The option on this fateful day became clear enough, as a handful of people rob the poor brown bucket of all its contents within the first ten minutes. I decided to be well-master, which just happens to be the most romantic job on the farm. It’s just you and the damned well, filled to about 3 inches, and you’re on the clock, with an army of ‘regadores’ arriving after what seems like no time, ready to rob you of all your hard work. I thoroughly enjoy jobs in which my main challenge is my own ineptness, as I spend the day trying to overcome the hurdles in my way.

Long story short, I got every damn drop of water out of that damned well. The plants got watered and felt great, but likely not as great as I, the well master, who had in a John Henryesque feat of strength, defeated a concrete and steel creation of this luddite hating 21st century. Pretty overdramatic, isn’t it? I like it that way.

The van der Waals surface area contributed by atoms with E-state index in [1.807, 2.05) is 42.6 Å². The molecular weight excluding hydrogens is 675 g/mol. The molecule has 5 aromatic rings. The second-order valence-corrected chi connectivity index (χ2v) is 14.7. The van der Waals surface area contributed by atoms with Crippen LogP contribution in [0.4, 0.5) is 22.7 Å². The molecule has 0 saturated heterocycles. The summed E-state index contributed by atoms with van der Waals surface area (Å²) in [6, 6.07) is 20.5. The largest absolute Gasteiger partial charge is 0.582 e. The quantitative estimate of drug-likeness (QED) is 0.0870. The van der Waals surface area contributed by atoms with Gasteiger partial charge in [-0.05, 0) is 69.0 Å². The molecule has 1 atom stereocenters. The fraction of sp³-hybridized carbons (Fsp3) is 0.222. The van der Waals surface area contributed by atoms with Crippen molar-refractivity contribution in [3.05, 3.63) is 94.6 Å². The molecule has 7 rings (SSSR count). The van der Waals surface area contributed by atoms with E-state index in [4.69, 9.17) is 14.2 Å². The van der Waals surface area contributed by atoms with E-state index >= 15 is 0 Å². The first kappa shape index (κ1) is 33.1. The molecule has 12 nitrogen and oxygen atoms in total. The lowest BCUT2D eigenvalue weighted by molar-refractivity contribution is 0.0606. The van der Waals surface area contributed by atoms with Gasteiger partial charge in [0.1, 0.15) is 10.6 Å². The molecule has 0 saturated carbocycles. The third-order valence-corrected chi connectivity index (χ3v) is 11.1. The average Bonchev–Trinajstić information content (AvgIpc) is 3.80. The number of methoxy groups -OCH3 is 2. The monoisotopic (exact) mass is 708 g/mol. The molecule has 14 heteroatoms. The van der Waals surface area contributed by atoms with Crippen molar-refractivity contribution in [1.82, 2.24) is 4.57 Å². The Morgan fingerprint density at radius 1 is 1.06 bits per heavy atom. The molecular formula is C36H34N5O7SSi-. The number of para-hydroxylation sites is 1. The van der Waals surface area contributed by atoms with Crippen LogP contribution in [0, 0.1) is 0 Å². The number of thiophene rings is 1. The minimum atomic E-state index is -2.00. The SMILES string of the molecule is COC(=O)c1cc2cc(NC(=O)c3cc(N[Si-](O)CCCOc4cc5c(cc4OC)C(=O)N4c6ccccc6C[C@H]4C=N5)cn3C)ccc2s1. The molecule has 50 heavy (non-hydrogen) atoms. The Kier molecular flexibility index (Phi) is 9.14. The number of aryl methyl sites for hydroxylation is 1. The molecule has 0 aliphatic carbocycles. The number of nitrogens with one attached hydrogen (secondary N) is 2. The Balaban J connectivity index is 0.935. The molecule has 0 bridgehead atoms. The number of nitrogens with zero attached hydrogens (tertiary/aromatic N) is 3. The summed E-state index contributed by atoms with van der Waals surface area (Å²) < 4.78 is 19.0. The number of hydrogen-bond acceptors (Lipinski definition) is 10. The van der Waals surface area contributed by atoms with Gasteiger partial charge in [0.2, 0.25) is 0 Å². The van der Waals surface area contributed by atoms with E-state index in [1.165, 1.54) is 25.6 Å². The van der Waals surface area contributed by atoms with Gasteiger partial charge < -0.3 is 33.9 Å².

After three hours of work, a Minnesotan friend and I cooked lunch, both keeping in mind the magnitude of the afternoon’s upcoming events. She, a very conscious athlete, probably did more to regulate the menu than I, who played nary a hockey game without a little booze in his gullet.

Our menu consisted of the following: salad (of iceburg, tomato, cucumber, lime and panela dressing), lightly boiled broccoli, white rice, lentils with tomatoes, cumin, black pepper. A four-course meal for your face, which the two chefs washed down with a Boa Constrictor (a drink that, at the time, we thought may or may not have caused said Minnesotan to have difficulty breathing…hence the Boa, get it?)

After dressing out, which ideally consisted of donning an Ecuador national team jersey, we linger outside in front of the house, waiting for the camionetas to arrive to deliver us to our destiny. Some juggle the fútbol, others take shots of a liquor called D’Brandy, some stretch their legs (though I think this was more show than anything-I know because I was one of the ‘stretchers.’)

The camionetas arrive, and we’re paraded through the streets, looked on by many familiar faces with smiles as well as some that are less acquinted, who seem to be asking why we’re so goofed up and in the jersey that represents their country. Either way, this all adds to the excitement, nerves, and anticipation.